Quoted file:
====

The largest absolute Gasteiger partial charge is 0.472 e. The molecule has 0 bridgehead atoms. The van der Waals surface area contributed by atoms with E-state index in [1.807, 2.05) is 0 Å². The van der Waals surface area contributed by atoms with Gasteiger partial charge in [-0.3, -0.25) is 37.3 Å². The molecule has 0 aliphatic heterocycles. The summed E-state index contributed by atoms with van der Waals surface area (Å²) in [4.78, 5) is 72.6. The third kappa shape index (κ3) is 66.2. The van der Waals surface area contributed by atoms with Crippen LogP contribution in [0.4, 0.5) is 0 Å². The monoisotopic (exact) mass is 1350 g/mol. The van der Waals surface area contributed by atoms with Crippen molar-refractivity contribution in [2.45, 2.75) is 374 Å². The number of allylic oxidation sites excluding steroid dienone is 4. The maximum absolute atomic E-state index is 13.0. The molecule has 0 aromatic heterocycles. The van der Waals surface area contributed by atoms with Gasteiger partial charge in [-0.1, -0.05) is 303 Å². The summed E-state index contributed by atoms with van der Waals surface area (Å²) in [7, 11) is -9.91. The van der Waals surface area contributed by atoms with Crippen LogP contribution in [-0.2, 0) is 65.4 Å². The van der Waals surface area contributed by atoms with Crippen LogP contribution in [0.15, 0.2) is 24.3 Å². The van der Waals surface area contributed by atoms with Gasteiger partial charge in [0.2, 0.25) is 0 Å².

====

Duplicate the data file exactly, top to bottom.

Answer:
The largest absolute Gasteiger partial charge is 0.472 e. The molecule has 0 bridgehead atoms. The van der Waals surface area contributed by atoms with E-state index in [1.807, 2.05) is 0 Å². The van der Waals surface area contributed by atoms with Gasteiger partial charge in [-0.3, -0.25) is 37.3 Å². The molecule has 0 aliphatic heterocycles. The summed E-state index contributed by atoms with van der Waals surface area (Å²) in [4.78, 5) is 72.6. The third kappa shape index (κ3) is 66.2. The van der Waals surface area contributed by atoms with Crippen LogP contribution in [0.4, 0.5) is 0 Å². The monoisotopic (exact) mass is 1350 g/mol. The van der Waals surface area contributed by atoms with Crippen molar-refractivity contribution in [2.45, 2.75) is 374 Å². The number of allylic oxidation sites excluding steroid dienone is 4. The maximum absolute atomic E-state index is 13.0. The molecule has 0 aromatic heterocycles. The van der Waals surface area contributed by atoms with Gasteiger partial charge in [-0.1, -0.05) is 303 Å². The summed E-state index contributed by atoms with van der Waals surface area (Å²) in [7, 11) is -9.91. The van der Waals surface area contributed by atoms with Crippen LogP contribution in [-0.2, 0) is 65.4 Å². The van der Waals surface area contributed by atoms with Crippen LogP contribution in [0.15, 0.2) is 24.3 Å². The van der Waals surface area contributed by atoms with Gasteiger partial charge in [0.2, 0.25) is 0 Å².